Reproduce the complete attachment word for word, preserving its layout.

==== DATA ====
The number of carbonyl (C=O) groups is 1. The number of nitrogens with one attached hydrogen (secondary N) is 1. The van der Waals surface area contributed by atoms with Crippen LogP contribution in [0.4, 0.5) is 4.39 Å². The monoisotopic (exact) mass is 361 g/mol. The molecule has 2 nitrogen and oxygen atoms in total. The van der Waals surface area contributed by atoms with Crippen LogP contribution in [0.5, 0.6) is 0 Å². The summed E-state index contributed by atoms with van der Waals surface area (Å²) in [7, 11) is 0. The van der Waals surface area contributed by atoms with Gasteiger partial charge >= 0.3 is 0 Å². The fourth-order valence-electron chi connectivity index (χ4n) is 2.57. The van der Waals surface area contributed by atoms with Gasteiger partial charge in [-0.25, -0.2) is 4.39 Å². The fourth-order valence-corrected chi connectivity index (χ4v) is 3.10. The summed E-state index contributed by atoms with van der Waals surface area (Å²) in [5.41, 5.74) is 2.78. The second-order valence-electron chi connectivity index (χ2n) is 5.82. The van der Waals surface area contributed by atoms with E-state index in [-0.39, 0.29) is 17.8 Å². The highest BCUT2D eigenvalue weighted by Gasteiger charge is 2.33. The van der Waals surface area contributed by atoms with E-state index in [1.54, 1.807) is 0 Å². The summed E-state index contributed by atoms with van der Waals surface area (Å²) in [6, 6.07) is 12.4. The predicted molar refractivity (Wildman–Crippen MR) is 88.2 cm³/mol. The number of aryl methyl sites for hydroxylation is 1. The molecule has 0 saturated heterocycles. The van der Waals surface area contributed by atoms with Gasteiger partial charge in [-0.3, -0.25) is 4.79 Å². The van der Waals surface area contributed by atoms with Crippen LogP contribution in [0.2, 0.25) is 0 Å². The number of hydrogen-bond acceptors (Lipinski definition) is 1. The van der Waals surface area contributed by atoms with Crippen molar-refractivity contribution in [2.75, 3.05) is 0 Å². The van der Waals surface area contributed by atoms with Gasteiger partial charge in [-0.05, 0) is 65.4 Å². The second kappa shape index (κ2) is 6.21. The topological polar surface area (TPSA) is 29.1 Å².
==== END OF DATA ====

The number of carbonyl (C=O) groups is 1. The number of nitrogens with one attached hydrogen (secondary N) is 1. The van der Waals surface area contributed by atoms with Crippen LogP contribution in [0.4, 0.5) is 4.39 Å². The monoisotopic (exact) mass is 361 g/mol. The molecule has 2 nitrogen and oxygen atoms in total. The van der Waals surface area contributed by atoms with Crippen LogP contribution in [0.5, 0.6) is 0 Å². The summed E-state index contributed by atoms with van der Waals surface area (Å²) in [7, 11) is 0. The van der Waals surface area contributed by atoms with Gasteiger partial charge >= 0.3 is 0 Å². The fourth-order valence-electron chi connectivity index (χ4n) is 2.57. The van der Waals surface area contributed by atoms with Gasteiger partial charge in [-0.25, -0.2) is 4.39 Å². The fourth-order valence-corrected chi connectivity index (χ4v) is 3.10. The summed E-state index contributed by atoms with van der Waals surface area (Å²) in [5.41, 5.74) is 2.78. The second-order valence-electron chi connectivity index (χ2n) is 5.82. The van der Waals surface area contributed by atoms with E-state index in [-0.39, 0.29) is 17.8 Å². The highest BCUT2D eigenvalue weighted by Gasteiger charge is 2.33. The van der Waals surface area contributed by atoms with E-state index in [1.54, 1.807) is 0 Å². The summed E-state index contributed by atoms with van der Waals surface area (Å²) in [6, 6.07) is 12.4. The predicted molar refractivity (Wildman–Crippen MR) is 88.2 cm³/mol. The number of aryl methyl sites for hydroxylation is 1. The molecule has 0 saturated heterocycles. The van der Waals surface area contributed by atoms with Gasteiger partial charge in [-0.3, -0.25) is 4.79 Å². The van der Waals surface area contributed by atoms with Crippen LogP contribution in [0.2, 0.25) is 0 Å². The number of hydrogen-bond acceptors (Lipinski definition) is 1. The van der Waals surface area contributed by atoms with Crippen molar-refractivity contribution in [2.75, 3.05) is 0 Å². The van der Waals surface area contributed by atoms with Gasteiger partial charge in [-0.05, 0) is 65.4 Å². The second kappa shape index (κ2) is 6.21. The topological polar surface area (TPSA) is 29.1 Å².